Thursday, November 19, 2015

Low-carb (and sugar-free!) Pumpkin Pie

As we are a week out from Thanksgiving this year, I feel like it's the perfect time to share this recipe: a low-carb, sugar free pumpkin pie!

This year I was asked to make pies for a wedding. It's not the first time I've catered for a wedding, or the first time I've made masses amounts of pie. It was, however, the first time I'd been asked to make sugar-free pies.

Before I committed to making sugar-free pies for the diabetic groom and his family, I had to make sure I could make them. So I set out experimenting and trying different recipes. Of all of them, the pumpkin pie was my favorite. I'm a huge fan of full fatness and full sugar in my desserts. But if you can't have that, or don't want that, this pie is an excellent substitute for the real thing.

Oh, one more note. I used a regular lard pie crust, as the engaged couple said they'd prefer that. Of course, that adds a lot of your carbs back in. So you can either not eat the crust, find a low-carb crust, or just not worry about it. :) The rest of the pie is good for you.

2 C pumpkin puree (or one 15 oz. can)
2 eggs
3/4 C sucralose (such as Spenda)
1/2 t salt
1 t cinnamon
1/2 t ginger
1/4 ground cloves
1 1/2 C heavy cream
1 unbaked pie crust

Roll out the pie dough and line the pie plate. Crimp the edges.

I'm a huge fan of fresh pumpkin and use it exclusively in my pies. So here's instructions for that, if you're interested.

Cut your pie pumpkin in half. Scoop out the seeds. Place both halves in a microwaveable bowl, add about 1/4 C water, cover with plastic wrap, and microwave on high for about 15 minutes. Let it cool. The skin will peel right away from the pumpkin flesh, leaving you beautiful fresh pumpkin ready to be pureed.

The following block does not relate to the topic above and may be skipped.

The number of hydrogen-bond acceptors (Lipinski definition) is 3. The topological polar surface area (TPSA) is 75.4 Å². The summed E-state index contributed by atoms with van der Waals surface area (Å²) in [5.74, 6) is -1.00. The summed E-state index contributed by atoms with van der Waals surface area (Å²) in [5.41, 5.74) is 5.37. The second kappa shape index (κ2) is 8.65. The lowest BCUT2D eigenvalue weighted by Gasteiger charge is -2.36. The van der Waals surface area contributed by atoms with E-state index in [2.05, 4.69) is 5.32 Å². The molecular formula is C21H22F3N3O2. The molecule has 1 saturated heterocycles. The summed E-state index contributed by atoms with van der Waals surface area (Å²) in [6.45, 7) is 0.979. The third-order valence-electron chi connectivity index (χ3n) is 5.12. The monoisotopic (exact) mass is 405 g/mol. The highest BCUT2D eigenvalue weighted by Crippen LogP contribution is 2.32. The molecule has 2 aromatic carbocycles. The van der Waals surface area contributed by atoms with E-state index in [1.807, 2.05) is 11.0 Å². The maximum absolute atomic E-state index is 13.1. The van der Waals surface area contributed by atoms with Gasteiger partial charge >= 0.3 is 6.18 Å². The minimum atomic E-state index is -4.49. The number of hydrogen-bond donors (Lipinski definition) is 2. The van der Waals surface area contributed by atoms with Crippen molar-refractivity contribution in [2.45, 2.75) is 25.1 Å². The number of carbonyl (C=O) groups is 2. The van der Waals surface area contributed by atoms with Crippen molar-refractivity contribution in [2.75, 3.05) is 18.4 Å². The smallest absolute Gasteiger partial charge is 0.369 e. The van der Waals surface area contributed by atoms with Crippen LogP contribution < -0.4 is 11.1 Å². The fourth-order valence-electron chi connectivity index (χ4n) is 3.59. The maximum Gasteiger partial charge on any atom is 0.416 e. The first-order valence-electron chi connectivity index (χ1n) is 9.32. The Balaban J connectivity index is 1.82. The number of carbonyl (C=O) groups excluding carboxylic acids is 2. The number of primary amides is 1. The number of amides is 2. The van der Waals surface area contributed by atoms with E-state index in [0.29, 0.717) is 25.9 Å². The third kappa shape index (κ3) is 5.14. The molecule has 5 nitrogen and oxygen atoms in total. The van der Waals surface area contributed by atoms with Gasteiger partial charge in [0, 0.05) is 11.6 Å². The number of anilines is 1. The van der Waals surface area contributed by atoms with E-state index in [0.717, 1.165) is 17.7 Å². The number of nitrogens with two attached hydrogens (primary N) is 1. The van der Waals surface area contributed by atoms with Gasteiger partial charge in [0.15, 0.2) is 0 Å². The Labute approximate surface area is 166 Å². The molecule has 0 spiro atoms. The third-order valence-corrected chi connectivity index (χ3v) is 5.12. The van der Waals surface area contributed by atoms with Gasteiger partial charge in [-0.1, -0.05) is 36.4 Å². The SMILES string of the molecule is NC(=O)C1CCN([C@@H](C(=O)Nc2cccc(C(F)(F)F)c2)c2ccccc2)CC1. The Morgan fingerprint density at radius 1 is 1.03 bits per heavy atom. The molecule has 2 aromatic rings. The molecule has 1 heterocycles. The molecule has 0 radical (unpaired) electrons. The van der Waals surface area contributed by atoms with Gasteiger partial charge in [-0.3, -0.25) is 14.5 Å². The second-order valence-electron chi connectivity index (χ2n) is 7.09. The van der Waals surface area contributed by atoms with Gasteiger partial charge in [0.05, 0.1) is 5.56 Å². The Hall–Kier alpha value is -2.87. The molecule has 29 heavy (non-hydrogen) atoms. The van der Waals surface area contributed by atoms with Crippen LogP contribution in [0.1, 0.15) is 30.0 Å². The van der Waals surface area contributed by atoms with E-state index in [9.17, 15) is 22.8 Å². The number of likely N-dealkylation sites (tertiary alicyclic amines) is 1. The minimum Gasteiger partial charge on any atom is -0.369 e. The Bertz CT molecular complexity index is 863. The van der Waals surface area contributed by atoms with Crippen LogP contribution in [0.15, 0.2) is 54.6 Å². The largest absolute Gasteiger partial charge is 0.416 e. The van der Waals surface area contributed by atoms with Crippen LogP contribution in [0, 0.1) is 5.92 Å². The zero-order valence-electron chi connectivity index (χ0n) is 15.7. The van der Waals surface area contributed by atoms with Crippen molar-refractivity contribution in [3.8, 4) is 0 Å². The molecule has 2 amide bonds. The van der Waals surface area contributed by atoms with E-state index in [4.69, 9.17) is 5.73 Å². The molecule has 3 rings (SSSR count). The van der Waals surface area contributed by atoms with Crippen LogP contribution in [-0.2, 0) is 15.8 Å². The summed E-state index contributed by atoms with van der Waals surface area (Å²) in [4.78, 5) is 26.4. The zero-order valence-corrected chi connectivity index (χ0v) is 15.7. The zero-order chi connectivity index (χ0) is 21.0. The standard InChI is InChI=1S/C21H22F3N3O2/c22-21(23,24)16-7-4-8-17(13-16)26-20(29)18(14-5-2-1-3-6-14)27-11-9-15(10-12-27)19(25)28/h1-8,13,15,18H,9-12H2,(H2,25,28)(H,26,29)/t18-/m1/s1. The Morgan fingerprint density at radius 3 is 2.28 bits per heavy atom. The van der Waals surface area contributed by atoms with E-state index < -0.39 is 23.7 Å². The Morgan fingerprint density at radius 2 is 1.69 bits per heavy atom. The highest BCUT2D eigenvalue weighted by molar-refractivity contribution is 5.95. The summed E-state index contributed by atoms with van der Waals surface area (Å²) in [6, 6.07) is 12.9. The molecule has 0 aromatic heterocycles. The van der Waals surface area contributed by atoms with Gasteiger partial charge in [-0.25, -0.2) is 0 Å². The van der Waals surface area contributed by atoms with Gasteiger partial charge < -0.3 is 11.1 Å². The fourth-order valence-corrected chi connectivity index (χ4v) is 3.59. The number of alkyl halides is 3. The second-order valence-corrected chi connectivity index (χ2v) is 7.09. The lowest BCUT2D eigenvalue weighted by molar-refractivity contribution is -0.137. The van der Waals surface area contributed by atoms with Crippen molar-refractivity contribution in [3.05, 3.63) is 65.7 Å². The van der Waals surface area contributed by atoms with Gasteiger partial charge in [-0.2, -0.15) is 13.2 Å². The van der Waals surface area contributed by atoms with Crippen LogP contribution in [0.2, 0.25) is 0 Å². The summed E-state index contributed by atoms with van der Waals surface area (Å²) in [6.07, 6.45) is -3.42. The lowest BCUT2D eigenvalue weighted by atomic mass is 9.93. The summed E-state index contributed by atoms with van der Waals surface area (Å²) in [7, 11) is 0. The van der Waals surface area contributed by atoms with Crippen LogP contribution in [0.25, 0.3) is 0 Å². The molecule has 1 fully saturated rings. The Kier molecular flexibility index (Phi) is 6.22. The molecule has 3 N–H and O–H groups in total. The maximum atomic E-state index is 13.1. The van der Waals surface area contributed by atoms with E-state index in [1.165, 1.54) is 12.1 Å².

Puree it. Don't just smash it or you'll have strings. I use an immersion blender (wonderful tool). A food processor would work too.

If desired, measure out two cups worth. Some pie pumpkins will yield exactly that; others a little less, others a little more. In my opinion, it doesn't have to be exact, just close. 

Now, beat in your eggs. You want to beat this so your eggs get fully blended and no one ends up with a chuck of egg white in their bite.

Add the spices.

And finally, your heavy cream.

Pour the pumpkin pie filling into the prepared crust and bake in a 425 degree F oven for 15 minutes. Then lower the heat to 350 and bake another 40-45 minutes.

A word of caution: You don't want to overbake a pumpkin pie. Or cool it down too quickly. Both of those things make your pie more prone to cracking as it cools. The pie will STILL JIGGLE IN THE MIDDLE when it's done. Turn your oven off, pop open the door, and let the pie finish cooling--and cooking--inside the oven.

Then, if you still get cracks, accept the fact that pumpkin pie is tricky that way. And keep whipping cream on hand to cover it up. Besides, a few cracks never hurt anything.

Since I do use fresh pumpkin and especially because there's no sugar (which acts as a preservative), I recommend refrigerating this pie. But wait until it has fully cooled.

Isn't it beautiful?


Wednesday, November 11, 2015

Cheddar-orange Rolls

(Note: I don't know why this post is centered. I've edited it back to left justification three times, and it just goes back to centered. So, it is what it is.)

I love sweet rolls. Who doesn't? I first fell in love with them when I discovered Cinnabon in the airport as a teenager. My goal after that was to create a cinnamon roll that was EVEN BETTER. Why not? It's just a matter of trial and error to create the right taste.

I do believe I have succeeded. But in order to keep these cinnamon rolls extra special, I only make them twice a year.

That's not the recipe I'm sharing, though it is amazing. 

Why bring it up, you ask? For two reasons: 1) Because I now make this recipe twice a year with my cinnamon rolls and 2) the dough is the same dough! so you can modify this recipe to make cinnamon rolls too.

But there's a story to these recipe, also. When I was in the eighth grade, I stayed the night with a friend whose mom worked at a hotel. In the morning, she brought us home rolls from the hotel. They were some kind of orange cheese sweet roll, and they were divine. I consumed way too many.